WHAT’S BEING CLAIMED:
- Results from a survey say almost 1 in 11 U.S. students have tried vaping marijuana.
- The FDA threatens a crackdown on e-cigarette manufacturers if they don’t produce plans to reduce underage usage of their products.
- Popular e-cigarette manufacturer, Juul, says they are working to change their marketing strategy.
Electronic cigarette use among teens is becoming quite a popular trend. Usually, these devices contain nicotine but can be used to vaporize other substances—this includes marijuana.
A school-based survey released Monday has results showing that almost 1 in 11 U.S. students has used e-cigarettes with marijuana.
This equates to around 2.1 million middle and high school students. The survey used a nationally representative sample of students both in public and private schools.
These numbers are causing health concerns to intensify, especially when it comes to vaping among teens. Removing the factor of chemicals that can damage the lungs when burning cigarettes, vaping is considered somewhat less hazardous than smoking. However, there isn’t much research on the long-term effects of e-cigarettes.
Health officials are concerned that the rise in teen vaping will also lead to minors becoming addicted to nicotine, a stimulant in cigarettes. Consequently, this may lead to the higher possibility of kids trying cigarettes.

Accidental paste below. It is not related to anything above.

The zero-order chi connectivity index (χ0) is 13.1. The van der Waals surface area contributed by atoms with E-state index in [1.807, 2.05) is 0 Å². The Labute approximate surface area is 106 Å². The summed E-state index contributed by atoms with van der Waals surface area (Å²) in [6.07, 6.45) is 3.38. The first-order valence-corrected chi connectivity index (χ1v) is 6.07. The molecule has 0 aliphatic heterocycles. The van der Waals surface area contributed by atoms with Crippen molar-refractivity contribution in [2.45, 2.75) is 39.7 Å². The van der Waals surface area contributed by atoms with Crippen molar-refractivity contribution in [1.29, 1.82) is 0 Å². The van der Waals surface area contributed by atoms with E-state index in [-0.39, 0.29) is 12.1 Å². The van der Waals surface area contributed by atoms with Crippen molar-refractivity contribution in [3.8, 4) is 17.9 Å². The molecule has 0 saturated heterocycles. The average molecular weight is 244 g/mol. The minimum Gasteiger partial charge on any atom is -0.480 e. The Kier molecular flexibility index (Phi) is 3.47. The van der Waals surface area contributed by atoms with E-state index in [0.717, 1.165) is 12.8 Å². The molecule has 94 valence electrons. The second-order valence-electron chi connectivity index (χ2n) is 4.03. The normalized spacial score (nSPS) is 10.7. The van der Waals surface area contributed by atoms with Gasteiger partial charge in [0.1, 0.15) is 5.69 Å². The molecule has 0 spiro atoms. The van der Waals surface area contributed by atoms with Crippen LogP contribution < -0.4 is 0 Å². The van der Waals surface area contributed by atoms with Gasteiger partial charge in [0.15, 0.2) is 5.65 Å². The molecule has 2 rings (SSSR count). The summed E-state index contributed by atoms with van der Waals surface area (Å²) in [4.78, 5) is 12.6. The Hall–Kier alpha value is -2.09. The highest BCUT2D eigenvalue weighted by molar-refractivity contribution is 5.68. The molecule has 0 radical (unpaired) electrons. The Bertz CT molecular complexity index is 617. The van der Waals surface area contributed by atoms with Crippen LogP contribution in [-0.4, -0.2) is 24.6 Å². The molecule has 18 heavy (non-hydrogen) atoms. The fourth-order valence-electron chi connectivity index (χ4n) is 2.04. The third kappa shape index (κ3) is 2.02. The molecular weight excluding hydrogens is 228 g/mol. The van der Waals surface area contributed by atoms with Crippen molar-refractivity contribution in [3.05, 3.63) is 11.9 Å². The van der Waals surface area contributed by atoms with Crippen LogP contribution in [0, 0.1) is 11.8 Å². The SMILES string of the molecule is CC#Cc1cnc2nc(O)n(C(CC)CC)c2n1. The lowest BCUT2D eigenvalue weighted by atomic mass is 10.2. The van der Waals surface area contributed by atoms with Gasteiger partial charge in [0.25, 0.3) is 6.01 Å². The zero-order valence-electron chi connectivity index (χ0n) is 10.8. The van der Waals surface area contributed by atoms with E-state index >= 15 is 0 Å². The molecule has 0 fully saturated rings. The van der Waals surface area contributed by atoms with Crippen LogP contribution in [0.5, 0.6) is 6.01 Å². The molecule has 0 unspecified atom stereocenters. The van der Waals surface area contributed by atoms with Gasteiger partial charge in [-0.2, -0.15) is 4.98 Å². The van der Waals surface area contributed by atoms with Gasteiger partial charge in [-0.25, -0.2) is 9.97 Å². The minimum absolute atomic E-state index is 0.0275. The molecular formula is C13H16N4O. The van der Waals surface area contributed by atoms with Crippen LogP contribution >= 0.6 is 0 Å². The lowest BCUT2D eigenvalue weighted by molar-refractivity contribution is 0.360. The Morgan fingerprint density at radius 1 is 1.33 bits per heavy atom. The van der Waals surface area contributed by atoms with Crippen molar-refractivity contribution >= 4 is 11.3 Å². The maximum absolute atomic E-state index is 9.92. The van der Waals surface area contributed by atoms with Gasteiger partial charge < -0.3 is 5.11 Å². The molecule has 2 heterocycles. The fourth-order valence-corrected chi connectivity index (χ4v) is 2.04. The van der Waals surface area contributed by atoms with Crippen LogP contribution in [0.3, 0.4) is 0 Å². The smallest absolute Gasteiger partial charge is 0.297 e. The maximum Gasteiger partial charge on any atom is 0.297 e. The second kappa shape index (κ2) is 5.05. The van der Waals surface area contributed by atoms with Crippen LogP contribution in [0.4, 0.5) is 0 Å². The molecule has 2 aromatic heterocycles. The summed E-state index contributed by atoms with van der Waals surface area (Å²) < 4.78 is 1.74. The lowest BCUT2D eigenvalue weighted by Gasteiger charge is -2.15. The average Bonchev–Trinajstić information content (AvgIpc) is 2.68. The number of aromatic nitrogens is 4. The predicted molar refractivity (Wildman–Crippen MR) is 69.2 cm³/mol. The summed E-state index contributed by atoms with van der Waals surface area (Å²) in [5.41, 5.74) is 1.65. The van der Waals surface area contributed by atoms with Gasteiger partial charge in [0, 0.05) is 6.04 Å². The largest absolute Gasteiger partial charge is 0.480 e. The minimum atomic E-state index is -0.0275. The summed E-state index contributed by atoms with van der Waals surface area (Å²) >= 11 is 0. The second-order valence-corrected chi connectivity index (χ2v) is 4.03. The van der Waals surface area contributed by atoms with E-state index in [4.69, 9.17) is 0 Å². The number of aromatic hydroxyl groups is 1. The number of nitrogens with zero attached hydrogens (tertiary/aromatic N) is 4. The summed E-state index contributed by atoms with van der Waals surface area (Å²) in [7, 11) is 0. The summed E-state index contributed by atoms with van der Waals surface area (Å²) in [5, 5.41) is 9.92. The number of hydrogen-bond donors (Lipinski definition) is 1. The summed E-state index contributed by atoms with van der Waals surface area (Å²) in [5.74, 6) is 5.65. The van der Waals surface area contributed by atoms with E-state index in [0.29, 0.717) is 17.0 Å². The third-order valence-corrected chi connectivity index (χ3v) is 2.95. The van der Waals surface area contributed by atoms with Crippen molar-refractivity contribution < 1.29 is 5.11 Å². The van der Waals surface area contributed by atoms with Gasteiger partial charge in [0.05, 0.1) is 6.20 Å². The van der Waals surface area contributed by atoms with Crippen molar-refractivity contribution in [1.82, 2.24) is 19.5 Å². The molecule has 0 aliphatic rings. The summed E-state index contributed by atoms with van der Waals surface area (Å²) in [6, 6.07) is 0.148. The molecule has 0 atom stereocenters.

Last week, the Food and Drug Administration described the rising levels of vaping among teens “epidemic”. This pushed the FDA to order the five largest e-cigarette manufacturers 60 days to come up with plans to bring a halt to the underage use of their products.
Another survey conducted by the University of Michigan in December had similar results when the question of marijuana vaping was asked for the first time. That study showed that over the past year, 8 percent of 10th graders said they had vaped weed.
Richard Miech, University of Michigan researcher, said, “The health risks of vaping reside not only in the vaping devices but in the social environment that comes with it.”
On Monday, a report in the journal JAMA Pediatrics revealed that in a 2016 survey, around 9 percent of students used marijuana with an e-cigarette.
Lead researcher for Disease Control and Prevention, Katrina Trivers, said that these figures were a cause for concern “because cannabis use among youth can adversely affect learning and memory.”
The chemical in marijuana that causes people to get high, THC, is available in cartridges and can be bought in states where marijuana is legal. The most popular e-cigarette device, Juul, doesn’t have marijuana pods on its list of products, but users can refill its cartridges with cannabis oil.
Ashley Gould, Juul executive, said that it was not the intention of the company to attract teens to e-cigarettes.
“I will take the criticism that we should have known. I will take that criticism,” Gould said.
She says the company is now working hard and has since changed its marketing strategy.
Source: CBS News